10
    Sorry, didn't noticed. The UA78M12 has close specs compared with the LM78M12. It also has short circuit protection and thermal shutdown. I can't compare the UA7812, but I see that it also has short circuit protection and thermal shutdown.

    A short would cause the output to have no voltage. I think you really need an heatsink, since the thermal shutdown is limiting the output current (so the voltage drops once the thermal shutdown actuates). An heatsink will dissipate the heat, so the regulator can deliver more output.

    You can do an experiment: just atach a clip to the metal tab of the regulator (TO-220 package), and you will see that you can have little more current (I expect more 50mA). If you blow at the regulator you can have even more current (done this experiment with my anmeter set to 10A with the leads connected to output and ground, and saw that the regulator really limits current)*.

    *P.S.: Of course that is not the way to evaluate the nominal current of a PSU, so I don't advice it. Also, don't burn your fingers. The tab gets really hot.
     
  8. jaydag77

    Thread Starter Member

    May 28, 2007
    17
    0
    Thanks all for the replies! alot more than I had expected!
    First thing this morning I tried out the heatsink I am intending to use on the pcb, attached it to the MC7812 (12vdc 1A) and tested it shortly after starting it. The current reading is still about the same ~300mA-- I am going to try clipping some additional sinking to it right now and see if there is any difference. Strangely last night I was fooling around with the other part of the circuit (5V reg) and it showed readings at and well above spec @~1.5-3A on a L7805CV.(without sinking)

    OK, I just tried playing around a bit more- attaching additional sinking, even tried blowing on the reg as suggested, no noticable difference at all, mind you my MM is set to the 10A current setting. I am thinking I must be doing something wrong in my measuring. I did a bit of a search to see about that and came upon a page which brought up additional question- "TO MEASURE AC OR DC CURRENT, YOU MUST BREAK THE CIRCUIT AND CONNECT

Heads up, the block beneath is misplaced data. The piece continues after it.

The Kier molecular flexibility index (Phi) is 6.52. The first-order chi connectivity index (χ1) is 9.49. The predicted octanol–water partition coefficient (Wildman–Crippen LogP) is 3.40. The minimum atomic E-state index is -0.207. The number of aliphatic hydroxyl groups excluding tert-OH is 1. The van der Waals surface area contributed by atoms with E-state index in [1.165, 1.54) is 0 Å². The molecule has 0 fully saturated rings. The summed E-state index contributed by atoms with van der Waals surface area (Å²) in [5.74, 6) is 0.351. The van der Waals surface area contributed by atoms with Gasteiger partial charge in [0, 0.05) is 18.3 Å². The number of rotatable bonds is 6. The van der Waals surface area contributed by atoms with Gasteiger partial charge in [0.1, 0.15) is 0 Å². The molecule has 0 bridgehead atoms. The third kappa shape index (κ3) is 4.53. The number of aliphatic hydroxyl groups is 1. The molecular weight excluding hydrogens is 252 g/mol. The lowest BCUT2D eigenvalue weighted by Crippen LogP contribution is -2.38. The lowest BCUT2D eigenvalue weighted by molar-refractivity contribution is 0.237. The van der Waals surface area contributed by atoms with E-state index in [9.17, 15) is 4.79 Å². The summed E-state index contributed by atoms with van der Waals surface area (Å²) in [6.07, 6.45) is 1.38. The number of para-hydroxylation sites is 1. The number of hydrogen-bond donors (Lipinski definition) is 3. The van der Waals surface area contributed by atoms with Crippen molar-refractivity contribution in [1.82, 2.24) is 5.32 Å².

THE TEST LEADS TO TWO CIRCUIT CONNECTION POINTS. THE CONNECTION, MUST BE
    IN SERIES WITH THE CIRCUIT UNDER TEST. CAUTIONS: Never connect the test
    leads across the voltage source." -- The last part is what is unclear, what exactly is being conveyed here? As for the top portion, my circuit is being measured from the reg's common and Vout, which is in series as far as I can see? The only other thing in the circuit is the LED indicator which I have tested with it in circuit and pulled. I really must be doing something wrong cause there is no way that two brand new regs are that much off spec!

    All of this crap has really made me re-evaluate the use of standard regulators- I have never had a good history using them either! If anyone here has seen my previous thread to this then they will already know that the target is a RC platform I have converted to a sort of 'bot'. It is supposed to have: ~12vdc 1A H-bridge, ~5vdc .5A H-bridge and a 5vdc ~150mA for uC mainboard. All powered from ~14V 1.2A nicad battery pack. At this point I am thinking to just cut out the 12V reg and power straight from packs the bulk of the analog circuits and use a reg for the uC only? I could even use a separate pack for the 5vdc 150mA and keep things separate?